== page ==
A Grammy First For Joni Mitchell

Folk icon Joni Mitchell looked truly regal during her first-ever Grammys performance. Sitting in a throne-like chair as she held her cane, the legend sang “Both Sides, Now” from her 1969 album Clouds. Several musicians accompanied her including frequent collaborator Brandi Carlile, wizardly multi-instrumentalist Jacob Collier, Canadian folk singer Allison Russell, fiddler group SistaStrings, guitarist Blake Mills, and indie-pop group Lucius. Mitchell also won Best Folk Album for the live-album version of her 2022 Newport Folk Festival performance, Joni Mitchell at Newport. It was her 10th Grammy win, coming just after her recent announcement of the returning “Joni Jam” at the Hollywood Bowl this October. Watch a video of her performing the classic “A Case of You” at Newport here.

Joni Mitchell Wins Best Folk Album | 2024 GRAMMYs

Tracy Chapman Returns to the Stage with a Standing Ovation

In the most moving musical performance of the night, the legendary but elusive Tracy Chapman took the stage to perform her iconic hit “Fast Car.” She was joined by country superstar Luke Combs, whose cover of the song was a smash success last year. Chapman has not toured since 2009 but sounded incredible on stage, playing acoustic guitar with a huge smile as she received a reverential look from Combs. His version was nominated for a Grammy last night and peaked at the number 2 spot on the Hot 100 Chart. Before the performance, he noted the song “was my favorite song before I even knew what a favorite song was. It can be felt and related to by all kinds of people around the world.” In 1989, Chapman earned the best female pop vocal performance award for the track, which flew to the top of the streaming charts after last night’s performance. Watch the performance here.

Huge wins for women artists – and a long way to go

In a sign of slow-moving but powerful progress, the Grammy’s four biggest awards went to women last night. Record of the Year was awarded to first-time winner Miley Cyrus for “Flowers.” R&B powerhouse Victoria Monet collected the Best New Artist statue. Billie Eilish earned Song of the Year for the Barbie soundtrack single “What Am I Made Of?” Finally, Album of the Year was presented to Taylor Swift, winning for her Midnights album. That marks her fourth album of the year win – an all-time record for a single artist. The prize is another achievement for a global superstar who reached new levels of popularity with last year’s inescapable Eras tour and has also battled endless misogyny including recent AI attacks, angry NFL fans, and MAGA conspiracists.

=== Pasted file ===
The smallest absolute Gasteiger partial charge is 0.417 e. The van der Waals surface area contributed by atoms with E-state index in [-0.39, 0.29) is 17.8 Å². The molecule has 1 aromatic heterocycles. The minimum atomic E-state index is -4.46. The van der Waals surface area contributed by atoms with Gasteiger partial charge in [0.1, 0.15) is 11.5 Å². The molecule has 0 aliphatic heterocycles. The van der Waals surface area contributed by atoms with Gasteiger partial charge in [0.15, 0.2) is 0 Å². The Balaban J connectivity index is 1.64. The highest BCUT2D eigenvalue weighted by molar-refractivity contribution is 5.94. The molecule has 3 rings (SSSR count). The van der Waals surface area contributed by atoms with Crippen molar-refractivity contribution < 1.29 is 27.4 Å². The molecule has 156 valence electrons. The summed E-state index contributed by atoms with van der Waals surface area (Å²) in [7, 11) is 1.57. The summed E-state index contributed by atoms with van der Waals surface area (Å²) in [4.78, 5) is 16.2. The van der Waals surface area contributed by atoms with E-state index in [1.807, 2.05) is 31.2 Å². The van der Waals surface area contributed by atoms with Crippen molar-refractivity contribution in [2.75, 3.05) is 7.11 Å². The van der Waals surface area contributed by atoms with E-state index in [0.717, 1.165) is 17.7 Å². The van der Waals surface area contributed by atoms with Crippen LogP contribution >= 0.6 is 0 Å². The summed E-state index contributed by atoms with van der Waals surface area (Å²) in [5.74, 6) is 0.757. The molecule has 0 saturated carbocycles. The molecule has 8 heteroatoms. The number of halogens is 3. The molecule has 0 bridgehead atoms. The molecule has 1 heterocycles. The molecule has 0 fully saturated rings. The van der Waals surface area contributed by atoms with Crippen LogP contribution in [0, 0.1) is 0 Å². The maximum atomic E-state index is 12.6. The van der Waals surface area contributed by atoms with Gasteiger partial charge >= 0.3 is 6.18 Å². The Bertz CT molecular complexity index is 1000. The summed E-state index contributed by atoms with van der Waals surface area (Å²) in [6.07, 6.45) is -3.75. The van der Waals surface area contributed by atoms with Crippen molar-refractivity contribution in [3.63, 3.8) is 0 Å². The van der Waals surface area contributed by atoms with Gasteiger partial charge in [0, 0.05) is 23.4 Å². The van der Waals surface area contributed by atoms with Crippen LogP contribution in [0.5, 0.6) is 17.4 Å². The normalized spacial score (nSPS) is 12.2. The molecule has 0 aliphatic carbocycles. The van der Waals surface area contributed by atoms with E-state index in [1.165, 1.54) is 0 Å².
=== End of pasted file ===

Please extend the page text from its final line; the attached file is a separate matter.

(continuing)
The list of winners represented a positive step towards highlighting the incredible dominance of women in pop music, but the Grammys continue to miss the mark in myriad ways. Many predicted SZA would win album of the year for SOS, her chart-topping fusion of pop, soul, and rap. Instead, this boundary-breaking black woman once again lost to a white pop star. While collecting the Dr. Dre Global Impact Award, Jay-Z called out the awards committee saying “We want y’all to get it right. At least getting close to right.” He noted that Beyonce has won more Grammys than any other artist yet has shockingly never been awarded album of the year. Last night’s awards ceremony certainly had its highlights but tellingly even many of its standout performances were rooted in the past. The Grammys remain an institution that always produces entertaining performances, but remains far from an accurate representation of the modern musical landscape.